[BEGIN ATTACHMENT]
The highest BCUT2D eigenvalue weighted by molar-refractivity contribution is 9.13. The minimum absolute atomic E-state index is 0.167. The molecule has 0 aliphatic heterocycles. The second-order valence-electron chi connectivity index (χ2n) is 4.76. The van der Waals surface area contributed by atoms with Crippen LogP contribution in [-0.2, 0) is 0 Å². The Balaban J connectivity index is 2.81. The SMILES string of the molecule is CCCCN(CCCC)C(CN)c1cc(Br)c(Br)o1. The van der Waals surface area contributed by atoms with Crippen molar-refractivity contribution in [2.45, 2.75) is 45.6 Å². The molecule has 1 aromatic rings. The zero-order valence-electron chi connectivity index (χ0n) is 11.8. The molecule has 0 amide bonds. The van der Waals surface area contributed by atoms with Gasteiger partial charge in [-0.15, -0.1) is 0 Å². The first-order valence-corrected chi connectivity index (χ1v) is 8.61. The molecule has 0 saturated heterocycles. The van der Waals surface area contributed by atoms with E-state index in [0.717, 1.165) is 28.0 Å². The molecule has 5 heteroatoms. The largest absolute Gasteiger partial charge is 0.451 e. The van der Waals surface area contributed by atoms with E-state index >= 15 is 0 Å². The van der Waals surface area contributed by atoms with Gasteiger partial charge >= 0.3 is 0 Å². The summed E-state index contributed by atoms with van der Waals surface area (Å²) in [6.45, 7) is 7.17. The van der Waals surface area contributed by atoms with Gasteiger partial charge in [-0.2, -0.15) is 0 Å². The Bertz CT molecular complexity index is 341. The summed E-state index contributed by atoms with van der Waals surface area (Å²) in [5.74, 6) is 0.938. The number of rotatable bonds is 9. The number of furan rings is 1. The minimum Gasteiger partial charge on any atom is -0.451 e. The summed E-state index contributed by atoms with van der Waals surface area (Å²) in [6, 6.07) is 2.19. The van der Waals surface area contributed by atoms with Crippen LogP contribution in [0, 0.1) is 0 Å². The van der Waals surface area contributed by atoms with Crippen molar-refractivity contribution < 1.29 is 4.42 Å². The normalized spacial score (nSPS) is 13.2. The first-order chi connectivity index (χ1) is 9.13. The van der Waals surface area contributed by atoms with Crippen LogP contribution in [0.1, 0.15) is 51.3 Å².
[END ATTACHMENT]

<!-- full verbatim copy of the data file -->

The highest BCUT2D eigenvalue weighted by molar-refractivity contribution is 9.13. The minimum absolute atomic E-state index is 0.167. The molecule has 0 aliphatic heterocycles. The second-order valence-electron chi connectivity index (χ2n) is 4.76. The van der Waals surface area contributed by atoms with Crippen LogP contribution in [-0.2, 0) is 0 Å². The Balaban J connectivity index is 2.81. The SMILES string of the molecule is CCCCN(CCCC)C(CN)c1cc(Br)c(Br)o1. The van der Waals surface area contributed by atoms with Crippen molar-refractivity contribution in [2.45, 2.75) is 45.6 Å². The molecule has 1 aromatic rings. The zero-order valence-electron chi connectivity index (χ0n) is 11.8. The molecule has 0 amide bonds. The van der Waals surface area contributed by atoms with Gasteiger partial charge in [-0.15, -0.1) is 0 Å². The first-order valence-corrected chi connectivity index (χ1v) is 8.61. The molecule has 0 saturated heterocycles. The van der Waals surface area contributed by atoms with E-state index in [0.717, 1.165) is 28.0 Å². The molecule has 5 heteroatoms. The largest absolute Gasteiger partial charge is 0.451 e. The van der Waals surface area contributed by atoms with E-state index >= 15 is 0 Å². The van der Waals surface area contributed by atoms with Gasteiger partial charge >= 0.3 is 0 Å². The summed E-state index contributed by atoms with van der Waals surface area (Å²) in [6.45, 7) is 7.17. The van der Waals surface area contributed by atoms with Gasteiger partial charge in [-0.2, -0.15) is 0 Å². The Bertz CT molecular complexity index is 341. The summed E-state index contributed by atoms with van der Waals surface area (Å²) in [5.74, 6) is 0.938. The number of rotatable bonds is 9. The number of furan rings is 1. The minimum Gasteiger partial charge on any atom is -0.451 e. The summed E-state index contributed by atoms with van der Waals surface area (Å²) in [6, 6.07) is 2.19. The van der Waals surface area contributed by atoms with Crippen LogP contribution in [0, 0.1) is 0 Å². The van der Waals surface area contributed by atoms with Crippen molar-refractivity contribution < 1.29 is 4.42 Å². The normalized spacial score (nSPS) is 13.2. The first-order chi connectivity index (χ1) is 9.13. The van der Waals surface area contributed by atoms with Crippen LogP contribution in [0.1, 0.15) is 51.3 Å².